In the aftermath of the letter, Tuyen received anecdotal reports from sand buyers that local governments have strengthened their crackdowns on illegal sand mining, fining more illegal activities than before. EJN has been unable to verify this observation more systematically due to lack of data.
“I am very happy to see the issue that I highlighted getting so much attention,” said Tuyen of the news and congratulations he has received from friends and experts in the field.
“When you paint the big picture of the problem, connect the dots on how erosion, sand mining, local life and government are all inter-linked to development, it begs the reader to think: ‘ah, we need to care about this and push for change’.”
Nguyen Huu Thien, a renowned independent expert on environmental issues in the Mekong Delta and one of Tuyen’s sources in the story, said that before Tuyen, “no one analyzed the issue as systematically, with supporting data that made the story highly convincing – which is why the government took notice.”
Thien offered an analogy: “The government is like a boat; the public is like water. If you raise the public’s awareness, you raise the government up, the government will follow.”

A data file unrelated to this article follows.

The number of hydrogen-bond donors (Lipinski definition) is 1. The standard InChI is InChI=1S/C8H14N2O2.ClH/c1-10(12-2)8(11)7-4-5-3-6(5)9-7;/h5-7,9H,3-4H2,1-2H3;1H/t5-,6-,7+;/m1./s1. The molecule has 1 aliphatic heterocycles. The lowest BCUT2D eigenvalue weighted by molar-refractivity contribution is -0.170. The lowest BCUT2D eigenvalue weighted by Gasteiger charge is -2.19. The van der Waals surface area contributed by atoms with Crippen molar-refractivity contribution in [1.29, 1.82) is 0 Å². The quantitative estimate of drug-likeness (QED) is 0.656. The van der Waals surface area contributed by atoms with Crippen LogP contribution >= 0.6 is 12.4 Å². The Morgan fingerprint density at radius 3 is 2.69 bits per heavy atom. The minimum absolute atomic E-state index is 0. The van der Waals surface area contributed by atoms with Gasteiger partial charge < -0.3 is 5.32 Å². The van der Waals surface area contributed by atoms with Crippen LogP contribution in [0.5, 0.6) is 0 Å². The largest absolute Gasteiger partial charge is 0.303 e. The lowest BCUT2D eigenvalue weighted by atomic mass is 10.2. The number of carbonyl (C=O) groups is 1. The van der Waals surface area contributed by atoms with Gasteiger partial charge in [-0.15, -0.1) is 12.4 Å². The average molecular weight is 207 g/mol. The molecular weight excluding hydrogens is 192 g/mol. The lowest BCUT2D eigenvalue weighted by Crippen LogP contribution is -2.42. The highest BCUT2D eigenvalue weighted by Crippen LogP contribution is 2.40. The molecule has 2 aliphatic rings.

He said that when Tuyen was studying as part of the Mekong Data Journalism fellowship, he complained about the workload a lot but, in the end, it paid off: “It was very worthy of congratulations.”
Tuyen was part of the first cohort of fellows from Cambodia, Laos Thailand and Vietnam who received intensive training over 6 months on how to find, collect, visualize, and tell a story with data.
“In the beginning, I even thought of quitting because of my not-so-good English,” Tuyen said, recalling his fellowship experience. “I had to push myself a lot. On many occasions, I couldn’t follow the course, didn’t understand what was going on.”
But Tuyen persevered. He shifted his mindset to view the fellowship as an opportunity to produce a good story. The availability of four different mentors also played a role in motivating him.
Looking back, Tuyen said the fellowship had “a very big impact” on him, and how his sand mining story turned out. “It changed my view on how to conduct reporting,” he said.
Before that, he didn’t know much about data journalism. His old approach was simple: interview sources and ask relevant authorities for any data they might have.
“If I were to follow my old methods, it’s lazy. But by scraping, I realized, oh, the data is out there, out in the open, and I managed to gather a lot of data,” he said of how he pulled and combined information from five Mekong Delta provinces to highlight sand mining as an inter-provincial issue.
Tuyen’s old reporting habits reflect the Vietnamese media’s reactive approach to how sand mining is reported in the news.